Beyond Godzilla: Reflections of National Identity in Japanese Horror Films

Caitlin Ladd Butler University
Faculty Sponsor(s): Elise Edwards Butler University
Godzilla is Japan’s most well-known horror film and for good reason: it offers insight into the effects of World War II and the creation of the atomic bomb on city life, social development, and the environment. However, there is another theme surrounding the globally recognized battle against a giant monster that often goes unnoticed: nationalism. In the modern period, Japanese national identity was shaped by state-guided ideology that emphasized the importance of community and connections to fellow citizens. Such ideas have appeared in many forms of popular culture and media including manga, anime, novels, and films; and, national identity is clearly referenced in most Japanese horror films, including many beyond the extensive Godzilla series. Japanese horror films have also evolved in response to shifting discourses of national identity in the country. In the late 19th century, the Meiji government used public schools, the military, and other new national institutions to promote a Japanese identity structured around nation-as-family that demanded the sublimation individual interests for the betterment of the group/nation. With the bursting of the economic bubble in the early 1990s, neo-liberal values of individualism and self-responsibility have become central to government policies and in popular media. Japanese horror films from the post-World War II era to the present have portrayed individualism in itself as horror and manipulate themes of nostalgia and the haunting desire to return to traditions that existed throughout much of the 20th century as Japan struggles to reconcile fractured discourses of national identity from the past to the present.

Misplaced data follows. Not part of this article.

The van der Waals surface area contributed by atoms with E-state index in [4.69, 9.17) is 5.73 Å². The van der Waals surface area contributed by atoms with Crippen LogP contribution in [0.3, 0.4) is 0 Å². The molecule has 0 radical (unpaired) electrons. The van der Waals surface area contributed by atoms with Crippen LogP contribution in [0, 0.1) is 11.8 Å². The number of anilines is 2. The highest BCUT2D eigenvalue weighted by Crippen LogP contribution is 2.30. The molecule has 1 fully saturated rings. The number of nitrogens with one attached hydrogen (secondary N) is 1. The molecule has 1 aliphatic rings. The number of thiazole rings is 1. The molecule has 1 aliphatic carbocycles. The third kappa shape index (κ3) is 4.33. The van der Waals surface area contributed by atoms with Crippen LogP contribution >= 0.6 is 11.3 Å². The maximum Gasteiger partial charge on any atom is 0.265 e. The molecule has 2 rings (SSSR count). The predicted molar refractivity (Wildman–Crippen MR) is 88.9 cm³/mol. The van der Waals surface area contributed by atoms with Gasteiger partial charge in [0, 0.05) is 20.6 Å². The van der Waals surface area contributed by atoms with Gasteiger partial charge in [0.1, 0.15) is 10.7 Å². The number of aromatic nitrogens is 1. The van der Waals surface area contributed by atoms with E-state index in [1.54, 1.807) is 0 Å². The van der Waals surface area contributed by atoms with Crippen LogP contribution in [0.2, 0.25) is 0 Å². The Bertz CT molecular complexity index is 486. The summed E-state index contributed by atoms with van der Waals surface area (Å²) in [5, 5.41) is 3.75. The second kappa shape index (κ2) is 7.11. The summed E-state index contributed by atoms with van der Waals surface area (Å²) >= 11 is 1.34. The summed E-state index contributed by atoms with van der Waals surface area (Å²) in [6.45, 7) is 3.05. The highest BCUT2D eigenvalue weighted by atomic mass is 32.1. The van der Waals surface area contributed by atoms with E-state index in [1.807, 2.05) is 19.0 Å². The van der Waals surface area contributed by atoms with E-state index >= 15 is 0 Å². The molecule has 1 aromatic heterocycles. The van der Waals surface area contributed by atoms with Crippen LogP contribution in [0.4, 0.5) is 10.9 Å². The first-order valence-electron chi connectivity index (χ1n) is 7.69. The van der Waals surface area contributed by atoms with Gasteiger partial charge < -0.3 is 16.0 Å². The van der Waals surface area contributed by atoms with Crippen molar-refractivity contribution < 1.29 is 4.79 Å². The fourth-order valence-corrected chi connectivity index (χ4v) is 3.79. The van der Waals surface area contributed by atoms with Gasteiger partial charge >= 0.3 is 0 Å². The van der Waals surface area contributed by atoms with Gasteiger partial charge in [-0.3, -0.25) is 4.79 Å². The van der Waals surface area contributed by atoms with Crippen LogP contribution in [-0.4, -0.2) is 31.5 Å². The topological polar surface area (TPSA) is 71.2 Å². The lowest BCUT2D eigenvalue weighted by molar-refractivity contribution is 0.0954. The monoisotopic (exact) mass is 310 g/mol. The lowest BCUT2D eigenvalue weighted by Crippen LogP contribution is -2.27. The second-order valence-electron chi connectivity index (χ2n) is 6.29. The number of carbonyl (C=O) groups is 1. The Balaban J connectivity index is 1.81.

Oral Presentation

When & Where

10:30 AM
Jordan Hall 242